Archive for the ‘majorette’ Category

Paradetown Naga: Bugles Blare & the Girls Sashay

October 5, 2008

Listen to the call of the street. Open your eyes. Feel the movement. Watch the sun and sky. Touch the air. Hear the steps. Smell the scents. Close your cellphone. Listen!

The cacophony of bugles and the blare of a giant microphone, the tinkle of a lyre and the harmony of a native song—there they are passing. In high boots and gaudy costumes, pretty girls with wands on their hands and feathers on their hair, sashaying to the beat of the drums. Shiny stardust on their eyes, they smile. So pleasing and amusing, the awesome spectacle has just begun.—Totie Mesia (Photo Credits: Dan Daz; JerryLimLee)============Penafrancia Parade 2008=============

Like swans cruising in a lake, the majorettes enthrall crowds in a Naga parade

September 24, 2008

The parades in Naga City can’t be more spectacular without the stunning baton twirlers (aka majorettes) who strut with the blare of loud horns and the cadence of the drums. In their colorful costumes, they look like hybrids of the most exciting girls that roam the earth. They remind us of vivacious cheerers in a basketball game, the ballet dancers in a theatre, the contestants of a beauty contest and the gentle swans cruising in a lake.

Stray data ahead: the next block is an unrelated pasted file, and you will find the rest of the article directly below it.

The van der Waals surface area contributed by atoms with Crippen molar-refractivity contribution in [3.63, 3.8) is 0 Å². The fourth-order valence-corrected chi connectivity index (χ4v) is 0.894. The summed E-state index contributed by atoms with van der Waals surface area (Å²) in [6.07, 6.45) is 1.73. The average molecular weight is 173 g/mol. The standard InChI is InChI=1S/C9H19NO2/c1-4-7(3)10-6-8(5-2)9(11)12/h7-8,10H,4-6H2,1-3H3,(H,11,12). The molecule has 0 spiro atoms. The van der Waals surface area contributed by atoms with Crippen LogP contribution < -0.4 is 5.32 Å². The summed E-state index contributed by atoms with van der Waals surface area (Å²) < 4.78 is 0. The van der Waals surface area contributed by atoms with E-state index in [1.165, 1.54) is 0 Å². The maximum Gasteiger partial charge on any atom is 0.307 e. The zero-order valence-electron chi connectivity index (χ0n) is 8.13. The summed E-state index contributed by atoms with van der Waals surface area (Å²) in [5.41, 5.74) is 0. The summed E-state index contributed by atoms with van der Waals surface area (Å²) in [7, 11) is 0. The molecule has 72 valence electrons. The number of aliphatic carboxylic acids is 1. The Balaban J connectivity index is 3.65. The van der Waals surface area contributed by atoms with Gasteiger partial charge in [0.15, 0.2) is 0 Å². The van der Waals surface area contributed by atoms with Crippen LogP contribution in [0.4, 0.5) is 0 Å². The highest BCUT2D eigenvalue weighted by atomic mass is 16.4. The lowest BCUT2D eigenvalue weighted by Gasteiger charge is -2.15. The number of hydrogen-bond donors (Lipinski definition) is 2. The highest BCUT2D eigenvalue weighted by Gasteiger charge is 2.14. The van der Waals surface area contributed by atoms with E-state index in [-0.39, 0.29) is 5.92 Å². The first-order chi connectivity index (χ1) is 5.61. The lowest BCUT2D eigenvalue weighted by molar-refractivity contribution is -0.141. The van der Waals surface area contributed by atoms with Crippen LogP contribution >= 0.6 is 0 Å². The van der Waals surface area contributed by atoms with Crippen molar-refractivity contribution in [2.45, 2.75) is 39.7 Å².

Looking at their gaudy dresses and long spotless legs seems like watching the fantasia in a ballet production of Swan Lake. The girls pictured here remind me of Anna Pavlova, the legendary Russian dancer in the early 1900’s best known for her ballet interpretations of Camille Saint Saen’s “Dying Swan.” Pavlova enthralled crowds of her movements that was artistic and well-received in her time. The dance specially choreographed for her by Michel Fokine was such a part of her persona so that at her deathbed, Pavlova requested to be buried in her feathered gossamer swan costume.

In pictures sent by UP Ibalon’s Fatima Edna Balaquiao of the 2008 Penafrancia Fiesta Parade (plus old ones by Colnago & Molibok) the same swans of the ballet stage are somehow recreated by the pretty majorettes on the street. With their batons and the Chinese-inspired umbrellas, a similar soft feeling of elegance and grace must have beheld the on-lookers. The dazzling girls surely made Naga as captivating as ever. Photo Credits: Fatima Edna Balaquiao/Colnago/Moliboks=0=